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Bob Dylan's handwritten lyrics and guitars fetch a pretty penny on the market. But what's the value of a set of floorboards from his former Dinkytown apartment? That's one of the intriguing questions that faced the team from "Pawn Stars Do America" during its Twin Cities shoot last August.

The two episodes, which air at 7 p.m. on Wednesday and May 1 on the History Channel, give fans four hours of watching the Las Vegas visitors appraise dozens of items, from a Grateful Dead cookie jar to a 1941 Lincoln Continental used in "The Godfather" during Sonny Corleone's assassination scene.

But local viewers might be most tickled by memorabilia with local ties: a Jesse Ventura doll, a VIP gift box from a Prince concert at Paisley Park, a soccer ball signed by Minnesota United players, a dress worn by Grand Rapids native Judy Garland, a Purple People Eater jersey, a commemorative T-shirt from the year Kirby Puckett was inducted into the Baseball Hall of Fame. At one point, Electric Fetus co-owner Aaron Meyerring stopped by, hoping to get a good deal on an autographed copy of the Rolling Stones' "Dirty Work" album.

This is the second year that "Pawn Stars," a cable hit since its 2009 debut, has gone on the road, collecting merchandise for the Gold & Silver Pawn Shop in Las Vegas. Dylan is such a fan that he made a cameo in a 2010 episode and recruited a couple of cast members to appear in a 2013 interactive video for "Like a Rolling Stone."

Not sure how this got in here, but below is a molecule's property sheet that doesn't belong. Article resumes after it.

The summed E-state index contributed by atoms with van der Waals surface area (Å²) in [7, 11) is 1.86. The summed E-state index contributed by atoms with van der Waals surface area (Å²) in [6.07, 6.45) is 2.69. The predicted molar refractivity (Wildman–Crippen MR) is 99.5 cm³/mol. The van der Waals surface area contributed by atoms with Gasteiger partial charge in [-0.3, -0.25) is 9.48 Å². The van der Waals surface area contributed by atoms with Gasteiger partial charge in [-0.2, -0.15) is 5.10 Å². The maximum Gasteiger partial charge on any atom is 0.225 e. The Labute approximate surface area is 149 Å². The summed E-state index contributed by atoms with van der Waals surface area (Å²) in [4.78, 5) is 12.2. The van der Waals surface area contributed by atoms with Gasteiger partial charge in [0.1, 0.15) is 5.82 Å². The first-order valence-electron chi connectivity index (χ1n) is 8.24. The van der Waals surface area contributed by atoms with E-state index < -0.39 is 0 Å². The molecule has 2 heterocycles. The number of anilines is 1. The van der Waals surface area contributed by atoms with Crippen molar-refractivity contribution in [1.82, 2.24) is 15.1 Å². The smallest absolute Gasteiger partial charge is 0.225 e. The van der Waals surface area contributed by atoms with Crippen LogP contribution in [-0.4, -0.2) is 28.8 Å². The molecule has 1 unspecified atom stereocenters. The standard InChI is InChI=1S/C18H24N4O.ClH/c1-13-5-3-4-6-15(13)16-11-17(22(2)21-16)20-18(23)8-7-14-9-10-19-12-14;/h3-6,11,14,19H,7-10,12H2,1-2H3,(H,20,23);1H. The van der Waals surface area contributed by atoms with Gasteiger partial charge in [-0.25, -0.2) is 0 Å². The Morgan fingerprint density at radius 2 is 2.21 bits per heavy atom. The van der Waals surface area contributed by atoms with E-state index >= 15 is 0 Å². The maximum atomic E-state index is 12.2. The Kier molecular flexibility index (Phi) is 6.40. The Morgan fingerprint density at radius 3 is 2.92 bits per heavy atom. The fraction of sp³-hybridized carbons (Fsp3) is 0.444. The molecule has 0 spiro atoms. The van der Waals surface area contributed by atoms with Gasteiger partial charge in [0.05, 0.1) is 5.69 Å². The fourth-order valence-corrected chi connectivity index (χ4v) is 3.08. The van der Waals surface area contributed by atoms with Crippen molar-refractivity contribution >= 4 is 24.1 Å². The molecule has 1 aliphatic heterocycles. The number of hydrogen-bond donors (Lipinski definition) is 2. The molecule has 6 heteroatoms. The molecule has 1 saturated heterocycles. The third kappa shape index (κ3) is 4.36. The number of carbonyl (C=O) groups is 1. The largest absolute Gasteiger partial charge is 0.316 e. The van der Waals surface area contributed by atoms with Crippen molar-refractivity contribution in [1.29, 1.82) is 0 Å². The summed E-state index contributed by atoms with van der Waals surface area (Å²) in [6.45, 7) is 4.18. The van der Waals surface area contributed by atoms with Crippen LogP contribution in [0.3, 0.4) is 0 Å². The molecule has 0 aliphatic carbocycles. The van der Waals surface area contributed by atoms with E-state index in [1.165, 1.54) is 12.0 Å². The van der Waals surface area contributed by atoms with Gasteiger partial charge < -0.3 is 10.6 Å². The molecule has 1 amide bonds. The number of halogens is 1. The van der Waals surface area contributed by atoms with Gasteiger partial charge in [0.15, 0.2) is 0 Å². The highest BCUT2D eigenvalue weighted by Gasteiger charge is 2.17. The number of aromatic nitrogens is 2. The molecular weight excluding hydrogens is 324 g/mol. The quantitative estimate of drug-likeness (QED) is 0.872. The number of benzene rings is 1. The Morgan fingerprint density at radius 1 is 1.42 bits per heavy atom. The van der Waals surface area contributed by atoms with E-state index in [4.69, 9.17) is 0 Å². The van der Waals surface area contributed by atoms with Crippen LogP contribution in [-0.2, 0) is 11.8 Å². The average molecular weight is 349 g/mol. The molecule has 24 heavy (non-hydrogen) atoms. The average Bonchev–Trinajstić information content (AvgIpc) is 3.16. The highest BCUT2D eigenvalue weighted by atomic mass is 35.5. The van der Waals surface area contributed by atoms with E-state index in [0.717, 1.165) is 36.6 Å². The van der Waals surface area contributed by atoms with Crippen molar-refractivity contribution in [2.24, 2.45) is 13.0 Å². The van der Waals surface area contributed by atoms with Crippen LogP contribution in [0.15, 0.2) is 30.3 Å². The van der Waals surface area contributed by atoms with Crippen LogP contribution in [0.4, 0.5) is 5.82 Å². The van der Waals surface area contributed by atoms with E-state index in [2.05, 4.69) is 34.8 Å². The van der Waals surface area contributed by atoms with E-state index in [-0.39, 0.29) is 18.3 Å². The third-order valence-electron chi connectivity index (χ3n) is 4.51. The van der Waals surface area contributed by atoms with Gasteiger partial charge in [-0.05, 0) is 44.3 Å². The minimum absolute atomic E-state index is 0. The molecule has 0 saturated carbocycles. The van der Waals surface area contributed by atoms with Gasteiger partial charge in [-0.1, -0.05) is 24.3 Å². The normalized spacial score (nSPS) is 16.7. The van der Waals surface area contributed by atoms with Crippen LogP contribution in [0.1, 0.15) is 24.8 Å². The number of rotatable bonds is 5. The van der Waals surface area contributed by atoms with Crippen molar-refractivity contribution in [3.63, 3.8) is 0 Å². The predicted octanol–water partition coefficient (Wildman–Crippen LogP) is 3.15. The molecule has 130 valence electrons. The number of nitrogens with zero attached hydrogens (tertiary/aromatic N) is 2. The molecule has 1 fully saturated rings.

"It's one of the few family shows left on TV," frontman Rick Harrison said in a phone interview Monday from his Vegas store that attracts about 2,000 visitors daily. "It's a little like a game show. Is it real? Is it fake? Are they going to make a deal? And people learn something. They don't want to hear from a professor. They want to hear from their uncle."

For this week's episode, prospective sellers line up at Semple Mansion, a popular wedding venue near the Minneapolis Institute of Art. Viewers are led to believe that the May 1 episode spotlights St. Paul, but viewers will notice that the bulk of the bartering took place at the Machine Shop near St. Anthony Main with Minneapolis-based food trucks in the parking lot.

Harrison said he had nothing to do with selecting that location.

"To me, the two cities just blend together, like Las Vegas and Henderson [city near Vegas]," said Harrison, who had never been in Minnesota before. "I just went where they told me to go."

Harrison and his most famous employees, son Corey Harrison and Austin "Chumlee" Russell, did get a chance to visit some sights in the actual St. Paul during their roughly 15 days of shooting.

At Can Can Wonderland, they considered buying a pinball machine so large that it uses a cue ball. They had dinner at St. Paul Brewing, where the younger Harrison got teased for ordering the Cherry Smoothie Ale.

Other field trips included an obligatory meal of Jucy Lucys at Matt's Bar and a visit to the Chaska Event Center, where the team got a curling lesson from 2019 national champion Taylor Anderson.

"When in Rome," Harrison said before taking the ice.

"We're in Minnesota," Russell replied with his trademark, understated delivery.

Harrison said the highlight was spending time at the Minnesota State Fair, where he played carnival games, heard country music and jumped on many rides.

"I've never seen so many food types on a stick," he said. "The deep-fried bacon on the stick was amazing. I actually felt my heart slow down."